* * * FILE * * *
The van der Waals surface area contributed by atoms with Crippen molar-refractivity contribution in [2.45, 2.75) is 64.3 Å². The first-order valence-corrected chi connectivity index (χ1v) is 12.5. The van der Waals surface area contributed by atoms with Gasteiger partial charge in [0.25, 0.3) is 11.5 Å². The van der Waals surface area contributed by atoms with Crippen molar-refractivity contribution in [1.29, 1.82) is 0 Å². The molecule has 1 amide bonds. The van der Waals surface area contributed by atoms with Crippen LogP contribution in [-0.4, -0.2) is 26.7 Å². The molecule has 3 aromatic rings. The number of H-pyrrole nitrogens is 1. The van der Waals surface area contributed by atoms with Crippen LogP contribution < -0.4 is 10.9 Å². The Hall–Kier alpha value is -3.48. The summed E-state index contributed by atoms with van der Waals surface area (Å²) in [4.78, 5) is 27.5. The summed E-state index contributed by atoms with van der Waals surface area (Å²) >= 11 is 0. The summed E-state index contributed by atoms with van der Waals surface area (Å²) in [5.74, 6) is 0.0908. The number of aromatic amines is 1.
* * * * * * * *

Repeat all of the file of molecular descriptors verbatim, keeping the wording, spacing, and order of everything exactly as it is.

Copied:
The van der Waals surface area contributed by atoms with Crippen molar-refractivity contribution in [2.45, 2.75) is 64.3 Å². The first-order valence-corrected chi connectivity index (χ1v) is 12.5. The van der Waals surface area contributed by atoms with Gasteiger partial charge in [0.25, 0.3) is 11.5 Å². The van der Waals surface area contributed by atoms with Crippen molar-refractivity contribution in [1.29, 1.82) is 0 Å². The molecule has 1 amide bonds. The van der Waals surface area contributed by atoms with Crippen LogP contribution in [-0.4, -0.2) is 26.7 Å². The molecule has 3 aromatic rings. The number of H-pyrrole nitrogens is 1. The van der Waals surface area contributed by atoms with Crippen LogP contribution < -0.4 is 10.9 Å². The Hall–Kier alpha value is -3.48. The summed E-state index contributed by atoms with van der Waals surface area (Å²) in [4.78, 5) is 27.5. The summed E-state index contributed by atoms with van der Waals surface area (Å²) >= 11 is 0. The summed E-state index contributed by atoms with van der Waals surface area (Å²) in [5.74, 6) is 0.0908. The number of aromatic amines is 1.